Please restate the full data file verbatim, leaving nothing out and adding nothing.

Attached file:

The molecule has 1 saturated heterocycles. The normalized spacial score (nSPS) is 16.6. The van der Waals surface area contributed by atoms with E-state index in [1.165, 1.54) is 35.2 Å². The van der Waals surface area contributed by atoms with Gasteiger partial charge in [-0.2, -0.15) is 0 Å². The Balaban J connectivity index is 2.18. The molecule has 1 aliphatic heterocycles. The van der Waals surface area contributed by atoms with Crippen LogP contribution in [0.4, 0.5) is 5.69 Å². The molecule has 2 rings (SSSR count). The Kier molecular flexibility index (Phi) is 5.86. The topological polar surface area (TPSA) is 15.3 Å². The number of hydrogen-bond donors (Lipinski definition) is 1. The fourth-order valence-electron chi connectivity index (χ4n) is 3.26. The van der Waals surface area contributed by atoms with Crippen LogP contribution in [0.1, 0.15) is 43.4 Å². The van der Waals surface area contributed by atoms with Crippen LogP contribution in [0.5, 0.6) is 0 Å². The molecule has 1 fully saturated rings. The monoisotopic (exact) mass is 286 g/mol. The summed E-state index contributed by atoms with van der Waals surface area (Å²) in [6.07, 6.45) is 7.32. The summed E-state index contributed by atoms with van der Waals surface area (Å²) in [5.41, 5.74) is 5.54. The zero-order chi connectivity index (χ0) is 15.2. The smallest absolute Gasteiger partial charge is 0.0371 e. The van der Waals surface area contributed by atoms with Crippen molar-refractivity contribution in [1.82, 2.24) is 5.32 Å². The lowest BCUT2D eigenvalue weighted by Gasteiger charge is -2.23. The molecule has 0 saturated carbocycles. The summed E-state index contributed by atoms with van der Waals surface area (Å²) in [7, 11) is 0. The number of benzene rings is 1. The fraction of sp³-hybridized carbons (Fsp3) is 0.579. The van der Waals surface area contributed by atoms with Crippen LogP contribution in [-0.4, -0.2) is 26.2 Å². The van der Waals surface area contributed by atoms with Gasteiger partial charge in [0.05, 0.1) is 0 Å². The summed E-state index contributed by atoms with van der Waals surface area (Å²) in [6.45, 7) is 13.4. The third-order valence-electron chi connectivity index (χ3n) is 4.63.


The molecule has 1 saturated heterocycles. The normalized spacial score (nSPS) is 16.6. The van der Waals surface area contributed by atoms with E-state index in [1.165, 1.54) is 35.2 Å². The van der Waals surface area contributed by atoms with Gasteiger partial charge in [-0.2, -0.15) is 0 Å². The Balaban J connectivity index is 2.18. The molecule has 1 aliphatic heterocycles. The van der Waals surface area contributed by atoms with Crippen LogP contribution in [0.4, 0.5) is 5.69 Å². The molecule has 2 rings (SSSR count). The Kier molecular flexibility index (Phi) is 5.86. The topological polar surface area (TPSA) is 15.3 Å². The number of hydrogen-bond donors (Lipinski definition) is 1. The fourth-order valence-electron chi connectivity index (χ4n) is 3.26. The van der Waals surface area contributed by atoms with Crippen LogP contribution in [0.1, 0.15) is 43.4 Å². The van der Waals surface area contributed by atoms with Crippen LogP contribution in [0.5, 0.6) is 0 Å². The molecule has 1 fully saturated rings. The monoisotopic (exact) mass is 286 g/mol. The summed E-state index contributed by atoms with van der Waals surface area (Å²) in [6.07, 6.45) is 7.32. The summed E-state index contributed by atoms with van der Waals surface area (Å²) in [5.41, 5.74) is 5.54. The zero-order chi connectivity index (χ0) is 15.2. The smallest absolute Gasteiger partial charge is 0.0371 e. The van der Waals surface area contributed by atoms with Crippen molar-refractivity contribution in [1.82, 2.24) is 5.32 Å². The lowest BCUT2D eigenvalue weighted by Gasteiger charge is -2.23. The molecule has 0 saturated carbocycles. The summed E-state index contributed by atoms with van der Waals surface area (Å²) in [7, 11) is 0. The number of benzene rings is 1. The fraction of sp³-hybridized carbons (Fsp3) is 0.579. The van der Waals surface area contributed by atoms with Crippen LogP contribution in [-0.4, -0.2) is 26.2 Å². The van der Waals surface area contributed by atoms with Gasteiger partial charge in [0.05, 0.1) is 0 Å². The summed E-state index contributed by atoms with van der Waals surface area (Å²) in [6.45, 7) is 13.4. The third-order valence-electron chi connectivity index (χ3n) is 4.63.